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Winter/Cold question

Discussion in 'Managing Your Flock' started by WannaBeDoc, Sep 27, 2011.

  1. WannaBeDoc

    WannaBeDoc New Egg

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    I do not have chickens yet, but plan to start next spring and currently planning...I have a tracktor-coop on the drawing board but now I am stuck with the simple question of Winter/Cold - which will influence my design and what I build:

    I am in the northeast, so we do get cold Winters, lots of snow, but also hot/humid summers - at least for 2-3 weeks a year. I am more conecrned about the cold than the heat, so what should I consider ?

    I know I will pick cold hardy breeds, I will likely built a rather enclosed tracktor/coop with not too many openings and I could add a light as heat source for Winter, but is that really enough and what other options do I have ?

    We have snow on the ground for long period of times, so the girls will be confined to the coop plus minus the area below, plus minus part of the run I guess. WHat size sould I plan per Bird in that case ? Inside and out ?

    Can they do -20 F for a couple of days in a row ? Would that mean confined in the coop ? And how much space would they need inside in that case ?

    If someone from the northeast or Michigan or so could share some of their experience, that would be great ...I plan on having about 6 chicks...but I need a reasonably sized coop as well...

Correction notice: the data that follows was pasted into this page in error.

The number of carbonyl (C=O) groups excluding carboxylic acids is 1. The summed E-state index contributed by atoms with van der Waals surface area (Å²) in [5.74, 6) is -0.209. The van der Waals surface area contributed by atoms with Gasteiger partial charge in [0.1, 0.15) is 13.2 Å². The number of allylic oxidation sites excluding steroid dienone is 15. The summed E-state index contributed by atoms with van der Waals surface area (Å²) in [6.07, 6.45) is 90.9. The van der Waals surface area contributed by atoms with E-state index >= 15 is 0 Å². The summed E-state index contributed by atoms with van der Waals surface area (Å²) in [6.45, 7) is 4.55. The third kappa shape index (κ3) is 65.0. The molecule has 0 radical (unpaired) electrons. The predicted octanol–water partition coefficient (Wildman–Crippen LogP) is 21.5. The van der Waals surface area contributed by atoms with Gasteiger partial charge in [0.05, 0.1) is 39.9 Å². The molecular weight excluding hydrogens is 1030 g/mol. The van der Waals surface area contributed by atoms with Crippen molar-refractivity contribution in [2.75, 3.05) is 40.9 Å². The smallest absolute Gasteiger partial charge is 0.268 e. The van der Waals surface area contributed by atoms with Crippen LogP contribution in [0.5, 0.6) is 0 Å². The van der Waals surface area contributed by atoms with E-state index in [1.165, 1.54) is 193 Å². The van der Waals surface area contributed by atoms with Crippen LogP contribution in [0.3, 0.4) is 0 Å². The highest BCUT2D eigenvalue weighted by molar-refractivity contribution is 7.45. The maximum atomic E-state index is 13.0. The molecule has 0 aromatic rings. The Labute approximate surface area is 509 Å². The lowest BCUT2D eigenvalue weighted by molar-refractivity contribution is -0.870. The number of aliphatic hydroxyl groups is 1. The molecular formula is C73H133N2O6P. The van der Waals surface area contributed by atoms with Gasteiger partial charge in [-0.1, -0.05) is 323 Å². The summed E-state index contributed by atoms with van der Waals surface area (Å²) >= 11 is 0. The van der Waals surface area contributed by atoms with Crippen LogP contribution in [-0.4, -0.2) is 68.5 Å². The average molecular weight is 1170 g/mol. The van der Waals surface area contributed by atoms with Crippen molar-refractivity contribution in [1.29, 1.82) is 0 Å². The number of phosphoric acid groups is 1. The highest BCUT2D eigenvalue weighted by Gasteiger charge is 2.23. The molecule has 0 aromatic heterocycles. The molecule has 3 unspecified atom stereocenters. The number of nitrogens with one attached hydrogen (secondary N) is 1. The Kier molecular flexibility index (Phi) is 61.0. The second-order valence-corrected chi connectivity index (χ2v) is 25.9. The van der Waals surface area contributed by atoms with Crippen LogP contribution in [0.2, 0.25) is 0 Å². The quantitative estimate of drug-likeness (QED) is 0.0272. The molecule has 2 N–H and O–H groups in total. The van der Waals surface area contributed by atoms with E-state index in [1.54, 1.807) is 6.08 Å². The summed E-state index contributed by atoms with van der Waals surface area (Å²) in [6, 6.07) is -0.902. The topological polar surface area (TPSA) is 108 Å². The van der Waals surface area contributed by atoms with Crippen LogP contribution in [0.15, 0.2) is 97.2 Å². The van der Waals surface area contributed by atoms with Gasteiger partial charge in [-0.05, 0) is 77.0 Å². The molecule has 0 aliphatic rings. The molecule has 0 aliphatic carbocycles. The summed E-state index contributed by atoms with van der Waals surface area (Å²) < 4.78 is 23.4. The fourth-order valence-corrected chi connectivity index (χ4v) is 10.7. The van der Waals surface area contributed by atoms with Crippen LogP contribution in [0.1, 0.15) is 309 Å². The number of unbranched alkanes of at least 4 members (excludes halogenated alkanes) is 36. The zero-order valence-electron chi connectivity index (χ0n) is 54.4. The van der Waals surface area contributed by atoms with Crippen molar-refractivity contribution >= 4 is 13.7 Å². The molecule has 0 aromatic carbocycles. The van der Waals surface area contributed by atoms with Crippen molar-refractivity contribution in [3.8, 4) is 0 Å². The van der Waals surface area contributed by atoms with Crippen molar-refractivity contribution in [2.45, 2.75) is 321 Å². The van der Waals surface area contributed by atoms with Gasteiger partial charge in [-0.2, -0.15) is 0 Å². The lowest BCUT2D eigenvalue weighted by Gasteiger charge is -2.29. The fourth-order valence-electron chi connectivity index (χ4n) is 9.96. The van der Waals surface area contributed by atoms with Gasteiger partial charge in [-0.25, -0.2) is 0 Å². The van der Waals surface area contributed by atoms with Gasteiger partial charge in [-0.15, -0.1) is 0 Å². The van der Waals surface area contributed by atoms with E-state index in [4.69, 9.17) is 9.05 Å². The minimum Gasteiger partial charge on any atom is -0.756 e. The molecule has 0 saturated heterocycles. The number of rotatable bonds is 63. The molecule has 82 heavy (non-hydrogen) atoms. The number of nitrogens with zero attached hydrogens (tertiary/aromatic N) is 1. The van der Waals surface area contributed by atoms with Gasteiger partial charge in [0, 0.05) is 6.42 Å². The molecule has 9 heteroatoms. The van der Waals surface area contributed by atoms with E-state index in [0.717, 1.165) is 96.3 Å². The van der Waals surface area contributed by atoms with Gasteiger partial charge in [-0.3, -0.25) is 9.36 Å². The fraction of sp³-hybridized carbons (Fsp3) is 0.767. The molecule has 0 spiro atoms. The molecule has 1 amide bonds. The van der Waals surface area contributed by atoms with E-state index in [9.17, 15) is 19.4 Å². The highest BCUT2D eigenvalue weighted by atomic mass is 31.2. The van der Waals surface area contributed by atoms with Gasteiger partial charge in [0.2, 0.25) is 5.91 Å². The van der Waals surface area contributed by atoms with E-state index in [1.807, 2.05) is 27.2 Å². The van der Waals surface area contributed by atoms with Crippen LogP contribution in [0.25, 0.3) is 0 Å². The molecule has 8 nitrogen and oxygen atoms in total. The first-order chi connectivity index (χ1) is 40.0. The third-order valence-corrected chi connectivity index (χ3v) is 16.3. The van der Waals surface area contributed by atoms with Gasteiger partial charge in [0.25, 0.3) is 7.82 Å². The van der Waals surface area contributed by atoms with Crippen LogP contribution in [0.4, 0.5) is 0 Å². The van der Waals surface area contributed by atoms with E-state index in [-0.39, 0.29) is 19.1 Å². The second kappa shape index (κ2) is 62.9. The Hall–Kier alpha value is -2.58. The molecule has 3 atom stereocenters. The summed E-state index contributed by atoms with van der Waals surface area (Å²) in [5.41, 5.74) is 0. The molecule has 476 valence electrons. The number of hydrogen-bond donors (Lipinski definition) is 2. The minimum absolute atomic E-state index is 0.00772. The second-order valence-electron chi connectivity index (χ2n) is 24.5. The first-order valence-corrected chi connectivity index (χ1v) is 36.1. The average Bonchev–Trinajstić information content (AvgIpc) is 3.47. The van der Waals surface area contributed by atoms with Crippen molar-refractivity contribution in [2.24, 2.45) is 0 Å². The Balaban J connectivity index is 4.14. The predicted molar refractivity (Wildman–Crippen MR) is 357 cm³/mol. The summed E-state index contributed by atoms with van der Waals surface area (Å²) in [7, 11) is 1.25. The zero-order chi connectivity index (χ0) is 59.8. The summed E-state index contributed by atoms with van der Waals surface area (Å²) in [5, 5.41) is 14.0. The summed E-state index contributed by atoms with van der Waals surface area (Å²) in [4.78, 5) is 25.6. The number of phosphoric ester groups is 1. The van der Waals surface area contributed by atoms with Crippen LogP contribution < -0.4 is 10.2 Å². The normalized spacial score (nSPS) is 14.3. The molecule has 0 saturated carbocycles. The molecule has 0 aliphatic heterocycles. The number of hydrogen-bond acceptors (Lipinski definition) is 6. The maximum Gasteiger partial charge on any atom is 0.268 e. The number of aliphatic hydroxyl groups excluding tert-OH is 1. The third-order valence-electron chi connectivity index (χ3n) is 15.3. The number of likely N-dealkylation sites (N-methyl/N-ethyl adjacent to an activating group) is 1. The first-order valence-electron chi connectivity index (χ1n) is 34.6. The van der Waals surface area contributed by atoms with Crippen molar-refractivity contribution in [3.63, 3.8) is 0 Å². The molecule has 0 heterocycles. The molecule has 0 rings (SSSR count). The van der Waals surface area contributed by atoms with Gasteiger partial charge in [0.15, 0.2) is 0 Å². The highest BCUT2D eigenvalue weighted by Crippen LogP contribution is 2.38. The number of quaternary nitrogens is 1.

Thanks !
     
  2. Fred's Hens

    Fred's Hens Chicken Obsessed Premium Member

    I keep hens in the far north of Michigan, the coldest area of the state. -20 is very, very common, with the occasional -30 or worse. We provide no added heat, no insulation, but a nice, dry, draft free barn with high, roof eave open venting. Birds handle cold better than heat, is our experience. Frost bite is normally caused by high humidity condensing as frost. Keep them dry, dry, dry and well vented.

    As for cold hardy breeds, there is no choice, in my opinion, unless you desire to provide an environment that never allows temps to fall before 25 or so. That is economically impossible for us. One cannot heat a barn or large coop.

    Our barn isn't huge, but it is approx 20'x24'. That is 480 sq ft. We typically winter over two dozen hens. Yes, the math on that is 20 sq ft per bird. They need it. They spend days couped up when the temps are brutal, the wind is blowing and the snow is 2 feet deep. They have an indoor playground. They can dig, dust bathe and mess around.

    The great American breeds such as Rocks, Buckeyes, RIR, Wyandottes, New Hampshire, and others were all developed in our cold climate and without the benefit of heat or even electricity. We have the descendants of those very birds today. Plan for the worst case scenario and all will go well.
     
  3. centrarchid

    centrarchid Chicken Obsessed

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    Despite Fred having birds in a much cooler climate than mine, he coddles them relative to one of my free range flocks. By choice they sleep in trees and I am not saying pine trees but rather oaks with minimal wind protection. Temps dropped to less than -10 F but you should consider interaction between wind and cold. Snow this last winter exceeded 20" for at least 3 weeks. Birds had to fly from perch to perch to avoid walking through snow. What they needed was constant access to quality food and access to all the water they can drink at least one each day if they do not have access to ice.

    Think protection from direct wind but enough ventilation to prevent condensation.

    My logic for high humidity being is a problem is that as ice condense on birds feathers, the feathers loose insulatory value resulting in birds having a more difficult time keeping core temperature up. As they struggle to keep warm, blood is shunted away from extremities (toes, comb and sometimes wattles) increasing odds for frostbite affecting those tissue.
     
  4. RedDrgn

    RedDrgn Anachronistic Anomaly